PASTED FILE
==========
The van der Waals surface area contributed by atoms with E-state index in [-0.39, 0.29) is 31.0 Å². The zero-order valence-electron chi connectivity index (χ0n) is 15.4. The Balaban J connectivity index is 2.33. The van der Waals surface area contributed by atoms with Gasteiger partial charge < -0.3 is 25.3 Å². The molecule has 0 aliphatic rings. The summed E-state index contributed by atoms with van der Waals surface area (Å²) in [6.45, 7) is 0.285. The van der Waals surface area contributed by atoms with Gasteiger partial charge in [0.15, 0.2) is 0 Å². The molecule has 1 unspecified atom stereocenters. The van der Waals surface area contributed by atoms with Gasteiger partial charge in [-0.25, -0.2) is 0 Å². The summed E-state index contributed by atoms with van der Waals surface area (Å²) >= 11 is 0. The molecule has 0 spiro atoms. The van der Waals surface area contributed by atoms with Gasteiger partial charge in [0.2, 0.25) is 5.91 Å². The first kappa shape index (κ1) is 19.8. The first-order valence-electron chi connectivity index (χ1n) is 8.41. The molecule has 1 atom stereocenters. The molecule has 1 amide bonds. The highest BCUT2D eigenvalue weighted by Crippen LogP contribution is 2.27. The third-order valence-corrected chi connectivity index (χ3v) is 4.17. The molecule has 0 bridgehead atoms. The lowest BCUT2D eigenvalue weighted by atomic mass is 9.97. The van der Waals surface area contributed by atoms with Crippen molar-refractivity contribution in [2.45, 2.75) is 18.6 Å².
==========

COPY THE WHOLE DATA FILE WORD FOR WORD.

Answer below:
The van der Waals surface area contributed by atoms with E-state index in [-0.39, 0.29) is 31.0 Å². The zero-order valence-electron chi connectivity index (χ0n) is 15.4. The Balaban J connectivity index is 2.33. The van der Waals surface area contributed by atoms with Gasteiger partial charge < -0.3 is 25.3 Å². The molecule has 0 aliphatic rings. The summed E-state index contributed by atoms with van der Waals surface area (Å²) in [6.45, 7) is 0.285. The van der Waals surface area contributed by atoms with Gasteiger partial charge in [0.15, 0.2) is 0 Å². The molecule has 1 unspecified atom stereocenters. The van der Waals surface area contributed by atoms with Gasteiger partial charge in [-0.25, -0.2) is 0 Å². The summed E-state index contributed by atoms with van der Waals surface area (Å²) >= 11 is 0. The molecule has 0 spiro atoms. The van der Waals surface area contributed by atoms with Gasteiger partial charge in [0.2, 0.25) is 5.91 Å². The first kappa shape index (κ1) is 19.8. The first-order valence-electron chi connectivity index (χ1n) is 8.41. The molecule has 1 atom stereocenters. The molecule has 1 amide bonds. The highest BCUT2D eigenvalue weighted by Crippen LogP contribution is 2.27. The third-order valence-corrected chi connectivity index (χ3v) is 4.17. The molecule has 0 bridgehead atoms. The lowest BCUT2D eigenvalue weighted by atomic mass is 9.97. The van der Waals surface area contributed by atoms with Crippen molar-refractivity contribution in [2.45, 2.75) is 18.6 Å².